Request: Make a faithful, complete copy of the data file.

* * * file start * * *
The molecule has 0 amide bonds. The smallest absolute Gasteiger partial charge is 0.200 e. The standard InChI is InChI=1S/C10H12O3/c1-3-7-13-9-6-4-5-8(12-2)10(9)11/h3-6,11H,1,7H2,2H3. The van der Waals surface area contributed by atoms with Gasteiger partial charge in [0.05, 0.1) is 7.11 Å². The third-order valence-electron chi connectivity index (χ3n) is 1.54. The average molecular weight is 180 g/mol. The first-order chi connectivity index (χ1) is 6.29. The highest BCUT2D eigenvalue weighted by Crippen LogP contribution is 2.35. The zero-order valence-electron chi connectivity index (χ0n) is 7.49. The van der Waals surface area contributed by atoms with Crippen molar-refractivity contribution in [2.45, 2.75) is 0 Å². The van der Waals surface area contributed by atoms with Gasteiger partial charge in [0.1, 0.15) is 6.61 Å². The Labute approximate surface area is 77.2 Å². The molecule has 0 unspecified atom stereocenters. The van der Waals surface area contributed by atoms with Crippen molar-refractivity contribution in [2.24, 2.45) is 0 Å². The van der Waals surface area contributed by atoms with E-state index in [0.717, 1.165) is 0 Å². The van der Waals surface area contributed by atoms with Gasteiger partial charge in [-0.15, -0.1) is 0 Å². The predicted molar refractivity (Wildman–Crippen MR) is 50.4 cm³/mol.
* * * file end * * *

The molecule has 0 amide bonds. The smallest absolute Gasteiger partial charge is 0.200 e. The standard InChI is InChI=1S/C10H12O3/c1-3-7-13-9-6-4-5-8(12-2)10(9)11/h3-6,11H,1,7H2,2H3. The van der Waals surface area contributed by atoms with Gasteiger partial charge in [0.05, 0.1) is 7.11 Å². The third-order valence-electron chi connectivity index (χ3n) is 1.54. The average molecular weight is 180 g/mol. The first-order chi connectivity index (χ1) is 6.29. The highest BCUT2D eigenvalue weighted by Crippen LogP contribution is 2.35. The zero-order valence-electron chi connectivity index (χ0n) is 7.49. The van der Waals surface area contributed by atoms with Crippen molar-refractivity contribution in [2.45, 2.75) is 0 Å². The van der Waals surface area contributed by atoms with Gasteiger partial charge in [0.1, 0.15) is 6.61 Å². The Labute approximate surface area is 77.2 Å². The molecule has 0 unspecified atom stereocenters. The van der Waals surface area contributed by atoms with Crippen molar-refractivity contribution in [2.24, 2.45) is 0 Å². The van der Waals surface area contributed by atoms with E-state index in [0.717, 1.165) is 0 Å². The van der Waals surface area contributed by atoms with Gasteiger partial charge in [-0.15, -0.1) is 0 Å². The predicted molar refractivity (Wildman–Crippen MR) is 50.4 cm³/mol.